Vietnam Huey & Cobra Helicopters 

United States Army Center of Military History


After treatment of Cobra HelicopterThe UH-1 “Iroquois”—or Huey as it was more commonly referred—was one of the primary airborne elements of the Vietnam War. The aircraft was developed by Bell Helicopter in the early 1950s and quickly established itself as the US Army’s premier helicopter. The Huey was powered by a single turbo shaft engine and had a two-bladed main rotor and tail rotor. Though the Huey was developed initially as a medevac vehicle, it quickly became the Army’s utilitarian “workhorse”—filling roles such as support gunship and troop transport. The first flight of the Huey occurred on October 20, 1959 and was ordered into production by 1960. Today, the Huey remains one of the most widely used helicopters in the world.


Sharing the same engine and rotor configuration, the AH-1 Cobra (produced also by Bell helicopter) is the Army’s premier attack helicopter of Vietnam. Flying for the first time on September 7, 1965, and entering production in 1967, the Cobra was designed specifically for close combat air support and could carry a heavier weapons load out than the Huey. This load out included a 20 or 30 mm cannon, rocket pods, and/or TOW anti-vehicle missiles. The unique design of the Cobra—co-pilot to the rear of the pilot—made its profile much smaller than the Huey thus making it harder to shoot down. The successful implementation of the Cobra in combat eventually earned it a nickname among the Viet Cong. They called it “Whispering Death.”



Bird nesting found in engine compartmentIn 2008, B.R. Howard & Associates was awarded a federal contract to maintain the historic artifact collection for the United States Army Heritage and Education Center (AHEC) located in Carlisle, Pennsylvania. As part of this contract, we had the responsibility of providing ongoing treatment for the outdoor exhibits on AHEC’s Trail of History. The Huey and Cobra helicopters are part of this exhibit and were in need of conservation treatment.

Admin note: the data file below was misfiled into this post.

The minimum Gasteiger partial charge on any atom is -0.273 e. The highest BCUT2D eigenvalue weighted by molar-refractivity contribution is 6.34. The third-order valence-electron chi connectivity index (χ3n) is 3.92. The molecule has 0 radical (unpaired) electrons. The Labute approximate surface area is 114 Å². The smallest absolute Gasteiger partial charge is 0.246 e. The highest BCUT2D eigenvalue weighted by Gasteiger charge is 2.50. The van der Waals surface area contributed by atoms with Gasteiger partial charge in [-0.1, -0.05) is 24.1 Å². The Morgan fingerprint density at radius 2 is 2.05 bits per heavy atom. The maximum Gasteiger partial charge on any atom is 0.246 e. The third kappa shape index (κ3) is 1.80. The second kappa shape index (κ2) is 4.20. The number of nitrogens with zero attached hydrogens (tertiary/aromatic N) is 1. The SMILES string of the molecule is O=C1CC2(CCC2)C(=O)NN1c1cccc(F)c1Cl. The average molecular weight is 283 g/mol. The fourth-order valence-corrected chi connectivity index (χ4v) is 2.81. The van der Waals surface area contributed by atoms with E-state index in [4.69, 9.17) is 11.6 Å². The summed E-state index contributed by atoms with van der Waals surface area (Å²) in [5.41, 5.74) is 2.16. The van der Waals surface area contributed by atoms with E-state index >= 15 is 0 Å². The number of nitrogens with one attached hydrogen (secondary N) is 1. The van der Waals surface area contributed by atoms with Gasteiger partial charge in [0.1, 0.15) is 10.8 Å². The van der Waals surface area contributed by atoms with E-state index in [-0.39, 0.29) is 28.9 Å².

Both the Huey and Cobra were in unstable condition due to the environmental conditions in which they were exhibited. These factors included extreme temperature changes, exposure to precipitation, wind, and wildlife infestation. Additionally, their proximity to an interstate highway subjected the objects to high levels of salts and multiple acidic agents produced by passing traffic. These factors attributed to actively flaking paint, high quantities of bird guano, straw and other nesting materials within the air intakes, moisture infiltration and associated oxidation of multiple interior components, and severe oxidation of exterior painted surfaces.



Reinstallation of sealed panelUpon commencement of treatment, the Huey and Cobra helicopters were individually photographed and extensively documented. The location and display method of the Cobra necessitated the erection of scaffolding to afford easier and safer access to the upper surfaces of the helicopter fuselage. The Huey is displayed atop steel pillars; making scaffolding inappropriate and unsafe. It was therefore temporarily removed from its pillars via crane and placed on the ground for easier and safer access. Both helicopters were then barricaded to prevent unauthorized contact by the public.


The exterior surfaces of the helicopters were cleaned with a specialized cleaning solution, rinsed, and then towel dried using lint free cotton cloths. Areas stained by bird guano were further cleaned using mildly abrasive pads. Areas of paint loss were spot primed and selectively in-painted using appropriate products and matching colors. Engine panels were removed to facilitate access to the interior of the objects. All openings—such as the air intakes and openings around the rotor mast—were then sealed using fabricated fiberglass panels. These panels were then adhered using existing hardware in conjunction with silicone or acrylic caulking where necessary. All exterior surfaces then received two applications of a proactive wax coating. Upon completion, scaffolding was removed, the Huey was placed back on its pedestal, and the objects were again photo documented. A treatment report was then produced and delivered to AHEC in both a digital and hard copy format.


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